Researcher Bypassed 2SV for PayPal in Four Easy Steps

A researcher developed a method to bypass the two-step verification (2SV) account security measure for PayPal in four easy steps.Like most other web services, PayPal provides users with the option to enable two-step verification (2SV) on their accounts. 2SV is a feature through which a web service sends users a one-time SMS code to a verified mobile phone whenever they attempt to log in to their account with their username and password. Users require cell service to receive that code. Without a signal, they can’t receive a code sent to their mobile phone, which means he they can’t log into their account through the standard method of 2SV.That’s exactly what happened to security consultant Henry Hoggard, who developed the proof of concept bypass when he was at a hotel and discovered he had no cell service.First, he logged into his PayPal account and clicked on “Try another way” when he was asked if PayPal should send him a one-time 2SV code.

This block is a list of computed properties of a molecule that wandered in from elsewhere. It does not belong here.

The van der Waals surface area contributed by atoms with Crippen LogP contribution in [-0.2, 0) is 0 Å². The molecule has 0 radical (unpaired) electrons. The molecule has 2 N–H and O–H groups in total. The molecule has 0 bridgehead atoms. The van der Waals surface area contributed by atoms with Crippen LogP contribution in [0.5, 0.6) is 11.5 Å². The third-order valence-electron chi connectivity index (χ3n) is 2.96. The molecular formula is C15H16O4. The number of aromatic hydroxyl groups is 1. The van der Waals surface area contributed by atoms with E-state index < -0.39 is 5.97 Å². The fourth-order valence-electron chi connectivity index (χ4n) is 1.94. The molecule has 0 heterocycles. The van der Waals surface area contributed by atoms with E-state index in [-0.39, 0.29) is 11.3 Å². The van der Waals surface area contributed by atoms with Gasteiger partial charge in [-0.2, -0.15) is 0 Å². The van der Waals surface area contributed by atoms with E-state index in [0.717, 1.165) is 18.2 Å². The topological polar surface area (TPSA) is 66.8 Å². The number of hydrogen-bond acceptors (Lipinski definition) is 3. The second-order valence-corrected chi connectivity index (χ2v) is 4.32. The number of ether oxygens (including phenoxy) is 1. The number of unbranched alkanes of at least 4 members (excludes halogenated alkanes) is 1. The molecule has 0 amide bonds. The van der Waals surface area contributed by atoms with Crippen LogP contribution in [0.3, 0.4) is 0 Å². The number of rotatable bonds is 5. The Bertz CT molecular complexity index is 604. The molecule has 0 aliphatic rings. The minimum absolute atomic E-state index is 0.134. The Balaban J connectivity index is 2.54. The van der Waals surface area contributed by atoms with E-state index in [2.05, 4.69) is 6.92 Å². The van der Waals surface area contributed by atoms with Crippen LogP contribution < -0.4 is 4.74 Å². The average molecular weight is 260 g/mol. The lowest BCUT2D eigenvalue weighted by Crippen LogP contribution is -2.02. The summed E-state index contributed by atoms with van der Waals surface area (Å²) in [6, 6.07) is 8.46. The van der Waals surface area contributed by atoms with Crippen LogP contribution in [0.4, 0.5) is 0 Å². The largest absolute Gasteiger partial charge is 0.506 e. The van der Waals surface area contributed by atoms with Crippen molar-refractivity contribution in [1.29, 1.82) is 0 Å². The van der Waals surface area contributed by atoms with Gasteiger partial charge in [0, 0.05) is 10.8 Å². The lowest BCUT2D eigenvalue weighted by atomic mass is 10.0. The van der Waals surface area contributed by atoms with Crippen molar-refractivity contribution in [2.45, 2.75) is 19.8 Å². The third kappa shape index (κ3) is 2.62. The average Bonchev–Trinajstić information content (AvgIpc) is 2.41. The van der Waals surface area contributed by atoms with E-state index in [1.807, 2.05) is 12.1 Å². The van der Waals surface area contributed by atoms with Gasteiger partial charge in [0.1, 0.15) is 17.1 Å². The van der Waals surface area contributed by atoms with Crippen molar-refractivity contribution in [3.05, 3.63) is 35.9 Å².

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Hoggard elected to log in by answering some security questions, though he didn’t do so with any of his own unique answers. He did so by entering any answer (in this case “test”) into the provided text fields.From there, the security consultant leveraged a proxy to remove both security questions from the post data.postdata

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Lo and behold, it worked!verified

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This work-around is no laughing matter. If an attacker acquired a victim’s PayPal username and password, they could circumvent 2SV and still gain access to their account.Recognizing that threat, Hoggard reported the issue to PayPal on 3 October 2016. The online payment company began investigating the bug the next day before fixing it on 21 October 2016.As a general rule of thumb, users should always implement two-step verification on any web service (including PayPal) that makes the additional layer of security available. They should also save any back-up codes so that they can still access their accounts in the event they lose their mobile device.News of this fix follows a few weeks after researchers spotted an angler phishing campaign targeting PayPal users on Twitter.

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